Whether you’re out for a hike, jog, or bike ride, you’ll want one of the best hydration backpacks to keep dehydration at bay. If one of your New Year's resolutions is to get more active, the right accessories can make all the difference, and a good hydration backpack is essential if you're heading out on the trails all day.
Not every hydration backpack was created equal, and you’ll want to properly pair your pack with the athletic activity it was built for. There are a variety of hydration backpack styles to suit hikers, runners, cyclists, and casual-to-extreme climbers, but you won’t know which one is best for you until you do the research. Which is what we’re here for.
For habitual trail runners, fastpackers, and day hikers, having an uncomfortable hydration backpack strapped around your shoulders, chest, and waist isn’t an option; making the wrong choice ahead of time could have lasting consequences on the trail. At the end of the day (or night), hydration backpacks are a simple fitness tool with a simple purpose, but there are myriad models made to match multiple sports, while some are meant for more specialized events, such as ultra races and marathons. Before selecting your next hydration backpack, check out the best on test below.
The best hydration backpacks to buy in 2023
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Whether you need it for short, mid, or ultra-long distances, runners of all ages and body types are bound to appreciate the highly adjustable Sensifit design, which maximizes on-the-move comfort with soft fabrics, an inner mesh lining, and secure storage for your wallet, keys and phone. The stretchy sternum strap was easy to adjust on the fly during my testing, and the front pockets never restricted my breathing. In short, this hydration backpack moves with you, not against you.
Factor in an elastic keychain holder, fast-wicking fabrics for optimal moisture management, and superb ergonomics, and you can see why this is the hydration backpack I ran a trail marathon with.
The Salomon Active Skin 8 was instantly comfortable from day one of testing, and I loved how easy it was to snap the sternum strap into place once I had everything packed away. There’s an excellent stretchiness to the front pockets, making everything easily accessible on the trail without having to stop mid-run and fiddle with any straps or zippers. My first few runs with this hydration backpack were in colder weather (around 25°F), and the Active Skin 8 really did feel like a second skin as I jogged around the outer trails of Prospect Park. When the weather warmed up, I even wore the Active Skin 8 without a shirt underneath, and was surprised to find zero chafing anywhere on my upper body at the end of my three-mile jog.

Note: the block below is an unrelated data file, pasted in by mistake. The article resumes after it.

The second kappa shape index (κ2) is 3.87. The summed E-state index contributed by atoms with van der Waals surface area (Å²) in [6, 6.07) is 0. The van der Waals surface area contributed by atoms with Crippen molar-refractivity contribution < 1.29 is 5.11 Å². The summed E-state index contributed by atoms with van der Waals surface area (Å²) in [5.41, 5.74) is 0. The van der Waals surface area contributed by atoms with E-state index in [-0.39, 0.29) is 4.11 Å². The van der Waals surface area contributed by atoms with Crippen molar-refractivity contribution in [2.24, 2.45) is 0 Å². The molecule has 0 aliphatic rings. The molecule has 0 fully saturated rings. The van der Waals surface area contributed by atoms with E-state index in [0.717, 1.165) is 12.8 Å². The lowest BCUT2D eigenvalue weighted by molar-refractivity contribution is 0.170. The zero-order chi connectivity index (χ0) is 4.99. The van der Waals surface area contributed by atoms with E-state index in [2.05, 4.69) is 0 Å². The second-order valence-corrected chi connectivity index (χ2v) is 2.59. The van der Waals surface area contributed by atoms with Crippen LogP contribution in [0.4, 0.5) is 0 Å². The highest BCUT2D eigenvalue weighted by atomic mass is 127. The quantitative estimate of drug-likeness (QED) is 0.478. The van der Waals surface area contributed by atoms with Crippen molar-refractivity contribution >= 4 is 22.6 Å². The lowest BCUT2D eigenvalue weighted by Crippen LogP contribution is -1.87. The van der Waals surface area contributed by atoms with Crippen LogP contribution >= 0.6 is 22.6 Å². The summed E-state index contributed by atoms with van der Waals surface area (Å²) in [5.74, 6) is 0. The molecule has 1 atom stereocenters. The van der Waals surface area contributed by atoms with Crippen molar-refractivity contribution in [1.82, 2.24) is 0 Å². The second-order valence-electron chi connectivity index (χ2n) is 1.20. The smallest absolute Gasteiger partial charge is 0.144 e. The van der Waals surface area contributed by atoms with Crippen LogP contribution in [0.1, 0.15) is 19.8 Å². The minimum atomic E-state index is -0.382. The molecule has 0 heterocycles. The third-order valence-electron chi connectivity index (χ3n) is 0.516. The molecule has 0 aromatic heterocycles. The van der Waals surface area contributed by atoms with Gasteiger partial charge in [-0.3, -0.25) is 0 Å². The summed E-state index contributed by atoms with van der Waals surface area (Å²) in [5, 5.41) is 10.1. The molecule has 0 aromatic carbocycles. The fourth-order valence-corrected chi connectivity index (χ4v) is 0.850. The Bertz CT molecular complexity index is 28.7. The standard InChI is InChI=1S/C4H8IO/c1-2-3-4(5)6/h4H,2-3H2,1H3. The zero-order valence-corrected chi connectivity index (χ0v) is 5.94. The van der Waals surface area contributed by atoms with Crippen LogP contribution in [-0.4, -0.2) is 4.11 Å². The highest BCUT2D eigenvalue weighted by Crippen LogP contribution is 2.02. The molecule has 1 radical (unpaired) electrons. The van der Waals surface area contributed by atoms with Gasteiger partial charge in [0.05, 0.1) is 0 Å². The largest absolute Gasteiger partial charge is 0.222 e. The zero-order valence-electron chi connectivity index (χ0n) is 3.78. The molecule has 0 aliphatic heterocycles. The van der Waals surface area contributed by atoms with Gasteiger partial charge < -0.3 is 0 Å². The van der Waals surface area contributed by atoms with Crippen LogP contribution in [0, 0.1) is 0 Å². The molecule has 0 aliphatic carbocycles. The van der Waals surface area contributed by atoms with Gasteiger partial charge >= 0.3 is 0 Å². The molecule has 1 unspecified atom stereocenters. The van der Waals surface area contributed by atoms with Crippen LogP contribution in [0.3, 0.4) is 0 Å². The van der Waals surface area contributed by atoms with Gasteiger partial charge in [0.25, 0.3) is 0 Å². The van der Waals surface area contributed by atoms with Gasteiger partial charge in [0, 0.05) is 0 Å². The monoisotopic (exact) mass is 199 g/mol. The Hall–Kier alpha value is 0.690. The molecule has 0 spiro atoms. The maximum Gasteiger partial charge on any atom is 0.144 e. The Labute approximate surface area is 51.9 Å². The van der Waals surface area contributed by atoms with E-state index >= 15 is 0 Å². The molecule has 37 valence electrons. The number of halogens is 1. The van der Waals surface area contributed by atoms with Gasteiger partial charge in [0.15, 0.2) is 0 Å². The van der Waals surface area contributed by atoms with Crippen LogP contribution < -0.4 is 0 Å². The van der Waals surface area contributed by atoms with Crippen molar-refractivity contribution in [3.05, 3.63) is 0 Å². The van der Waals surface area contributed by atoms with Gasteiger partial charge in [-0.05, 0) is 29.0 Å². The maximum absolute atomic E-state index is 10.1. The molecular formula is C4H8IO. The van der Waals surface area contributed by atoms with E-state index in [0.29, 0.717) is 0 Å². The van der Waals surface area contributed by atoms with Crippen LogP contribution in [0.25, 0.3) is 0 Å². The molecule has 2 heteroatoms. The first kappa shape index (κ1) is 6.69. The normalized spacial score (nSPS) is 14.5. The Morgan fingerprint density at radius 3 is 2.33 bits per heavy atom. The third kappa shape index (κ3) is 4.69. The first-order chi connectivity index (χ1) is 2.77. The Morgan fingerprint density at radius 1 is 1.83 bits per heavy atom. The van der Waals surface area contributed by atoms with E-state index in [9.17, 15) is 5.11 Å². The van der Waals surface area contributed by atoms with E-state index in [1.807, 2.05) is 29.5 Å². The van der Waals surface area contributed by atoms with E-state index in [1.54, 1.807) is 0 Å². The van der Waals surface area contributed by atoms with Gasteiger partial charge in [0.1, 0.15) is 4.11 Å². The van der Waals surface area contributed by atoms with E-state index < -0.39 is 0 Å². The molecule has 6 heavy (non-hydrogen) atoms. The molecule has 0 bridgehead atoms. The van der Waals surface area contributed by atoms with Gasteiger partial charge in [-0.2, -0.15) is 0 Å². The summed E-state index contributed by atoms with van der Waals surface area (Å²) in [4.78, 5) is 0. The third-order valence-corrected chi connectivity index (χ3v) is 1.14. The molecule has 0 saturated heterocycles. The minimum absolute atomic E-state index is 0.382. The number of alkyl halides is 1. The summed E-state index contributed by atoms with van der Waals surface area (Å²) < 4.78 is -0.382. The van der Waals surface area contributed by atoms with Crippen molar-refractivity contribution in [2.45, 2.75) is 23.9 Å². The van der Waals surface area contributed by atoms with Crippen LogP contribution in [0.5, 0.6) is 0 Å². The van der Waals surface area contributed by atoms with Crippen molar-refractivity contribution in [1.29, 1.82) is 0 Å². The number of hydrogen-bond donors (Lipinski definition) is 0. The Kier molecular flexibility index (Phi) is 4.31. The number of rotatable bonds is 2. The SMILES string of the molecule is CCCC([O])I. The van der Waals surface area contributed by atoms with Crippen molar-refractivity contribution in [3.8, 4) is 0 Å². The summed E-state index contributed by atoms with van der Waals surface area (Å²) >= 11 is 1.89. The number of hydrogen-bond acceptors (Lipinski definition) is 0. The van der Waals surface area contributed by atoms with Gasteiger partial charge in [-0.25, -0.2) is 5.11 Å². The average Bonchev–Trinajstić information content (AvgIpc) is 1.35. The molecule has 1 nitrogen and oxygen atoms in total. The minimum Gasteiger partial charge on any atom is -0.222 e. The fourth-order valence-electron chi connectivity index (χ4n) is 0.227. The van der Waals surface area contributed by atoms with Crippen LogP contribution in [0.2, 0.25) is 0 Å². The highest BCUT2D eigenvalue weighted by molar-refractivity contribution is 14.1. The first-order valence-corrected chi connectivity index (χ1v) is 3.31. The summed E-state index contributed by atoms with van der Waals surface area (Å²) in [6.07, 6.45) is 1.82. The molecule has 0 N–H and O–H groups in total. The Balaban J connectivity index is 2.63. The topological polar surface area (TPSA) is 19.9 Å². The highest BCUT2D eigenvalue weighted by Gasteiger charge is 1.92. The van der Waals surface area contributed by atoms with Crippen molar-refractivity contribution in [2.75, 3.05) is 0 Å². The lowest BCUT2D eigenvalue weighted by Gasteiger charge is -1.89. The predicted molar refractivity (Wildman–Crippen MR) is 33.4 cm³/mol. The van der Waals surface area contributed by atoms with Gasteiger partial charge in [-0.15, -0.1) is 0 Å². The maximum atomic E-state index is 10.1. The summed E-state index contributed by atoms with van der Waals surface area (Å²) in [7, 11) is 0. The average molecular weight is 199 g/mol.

When it came to my trail marathon, the Salomon Active Skin 8 did not disappoint. There was plenty of room in the back for my 2L bladder, plus space for a small first aid kit, my gloves, and my jacket. Once that main bladder was empty, having two 500ml flasks on my chest ended up being the perfect amount of hydration between aid stations, which were spaced out every five miles throughout the course. It’s not the cheapest hydration vest on the market, but the Salomon Active Skin 8 was well worth the money.
If you’re going to hit the trail with maximum mobility, you’ll want a hydration backpack that’s as lightweight as it is strong. The 12-ounce Salewa Ultra Train 18BP fits the bill with its ample 18-liter capacity, 3D channel ventilation, and a Twin Compression support system that promises a closer carry and more stabilized load as you hop from one crag to the next. There are also sternum and hip straps to keep everything as snug as a bug in a rain-resistant rug. The Ultra Train 18BP is made of 70-denier ripstop nylon, which is tough enough for the elements when you’re ducking between squalls. If there’s one thing I look for when it comes to outdoor gear, it’s proper weatherproofing.
As I tested out the Salewa Ultra Train 18BP, I appreciated the large main pocket for my hydration reservoir (which includes an exit system), not to mention a secure zip pocket for my valuables; extra side pockets; and quick access pockets to boot. There’s even a dedicated space for trekking poles. Split shoulder straps provide all-day comfort and breathability up top, and the reflective sublimation print added an extra layer of safety to any of my low-light excursions. If you’re an avid hiker, backpacker, or mountaineer, this is the hydration pack to beat, especially since it comes in a few different volume sizes (14L, 18L, and 22L).
To give this hydration backpack a fair shake, I filled up my 2L reservoir; fed the hose through the handy exit system; loaded the reservoir into the proper pocket; tossed another five pounds worth of gear into the main compartment, and hit the outer trails of Prospect Park for an afternoon hike. I love having that small pocket up top for my phone, wallet, and keys — or anything I might want on hand since it was easy enough to reach behind my shoulder and access the pocket as I walked. I didn’t even have to loosen the sternum straps, which are a cinch to adjust and release as necessary; the stretchable side pockets are easy to reach, too. The Salewa Ultra Train 18BP is so light, I could barely notice it on my back when I tried it on for the first time. (Granted, the bag was totally empty, but still.)